Law Enforcement Mental Health




Sunley, Robert

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Law Enforcement Management Institute of Texas (LEMIT)


Law enforcement mental health has been a taboo topic for many years. Law enforcement professionals will receive hours on hours of training on how to physically handle the duties and tasks that are completed on a day to day basis. Law enforcement personnel will see and experience some of the most horrific tragedies. What is not taught to a law enforcement professional at the beginning of one’s career is how to handle their feelings after being involved in a deadly force incident where they almost died, responding to a call where there are dead bodies of children and adults, and the seeing an video/image of a young child being sexually assaulted by an adult. Law enforcement officers historically just “suck it up” and go on. As a result of this type of inaction with one’s thoughts and feelings are summed up as, “What’s wrong with me” and “I can’t show weakness to my buddies or coworkers”. These inactions turn into depression, withdrawal from the family, may develop a substance dependency, divorce, Post-Traumatic Stress Disorder (PTSD), suicidal thoughts, and suicide. Law enforcement leaders should address the suicide rate along with the mental health of personnel within this profession. Law enforcement leaders should monitor personnel assigned to high-risk assignments such as investigations that involve homicides, narcotics, and child abuse. Law enforcement leaders can use a peer led support program with clinical oversight to address the mental health needs of their people within an organization. Law enforcement leaders that embrace the peer support concept will help change the stigma of mental health help for their officers and change the culture, so personnel are not suffering in silence any longer.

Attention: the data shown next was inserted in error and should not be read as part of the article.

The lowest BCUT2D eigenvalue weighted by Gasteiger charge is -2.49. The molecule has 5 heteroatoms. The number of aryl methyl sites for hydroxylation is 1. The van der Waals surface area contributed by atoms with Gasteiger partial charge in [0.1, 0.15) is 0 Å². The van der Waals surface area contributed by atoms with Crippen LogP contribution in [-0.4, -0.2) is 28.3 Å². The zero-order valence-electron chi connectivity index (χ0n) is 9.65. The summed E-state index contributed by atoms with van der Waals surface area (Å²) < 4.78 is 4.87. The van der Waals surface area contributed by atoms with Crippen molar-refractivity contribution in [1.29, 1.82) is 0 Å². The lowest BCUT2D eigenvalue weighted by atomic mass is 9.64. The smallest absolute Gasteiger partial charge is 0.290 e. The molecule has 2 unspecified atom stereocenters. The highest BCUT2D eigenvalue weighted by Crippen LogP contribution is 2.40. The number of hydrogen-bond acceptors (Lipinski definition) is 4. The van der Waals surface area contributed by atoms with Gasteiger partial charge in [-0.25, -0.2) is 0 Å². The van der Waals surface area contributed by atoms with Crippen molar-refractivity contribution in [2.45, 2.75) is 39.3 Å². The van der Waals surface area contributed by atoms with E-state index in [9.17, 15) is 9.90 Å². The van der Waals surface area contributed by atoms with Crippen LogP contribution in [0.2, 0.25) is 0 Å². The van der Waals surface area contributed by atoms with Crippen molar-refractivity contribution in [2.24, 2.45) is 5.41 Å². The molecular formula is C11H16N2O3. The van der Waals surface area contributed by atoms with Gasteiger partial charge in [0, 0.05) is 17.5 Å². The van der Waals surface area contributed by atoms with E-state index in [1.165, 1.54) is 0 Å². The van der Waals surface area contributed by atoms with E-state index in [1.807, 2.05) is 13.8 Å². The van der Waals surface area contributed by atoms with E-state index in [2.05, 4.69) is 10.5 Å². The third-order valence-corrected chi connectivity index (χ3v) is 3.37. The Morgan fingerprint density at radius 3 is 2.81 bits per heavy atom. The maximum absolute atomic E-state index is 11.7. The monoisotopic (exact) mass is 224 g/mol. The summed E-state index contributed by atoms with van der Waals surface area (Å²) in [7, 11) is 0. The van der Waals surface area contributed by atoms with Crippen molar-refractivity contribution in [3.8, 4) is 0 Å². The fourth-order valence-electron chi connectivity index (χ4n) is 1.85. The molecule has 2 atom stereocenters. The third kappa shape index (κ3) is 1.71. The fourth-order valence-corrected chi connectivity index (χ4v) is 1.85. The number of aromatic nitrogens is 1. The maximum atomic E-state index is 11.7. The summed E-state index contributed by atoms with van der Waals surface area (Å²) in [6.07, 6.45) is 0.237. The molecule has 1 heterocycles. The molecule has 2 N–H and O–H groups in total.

Police Psychology, Police--Mental Health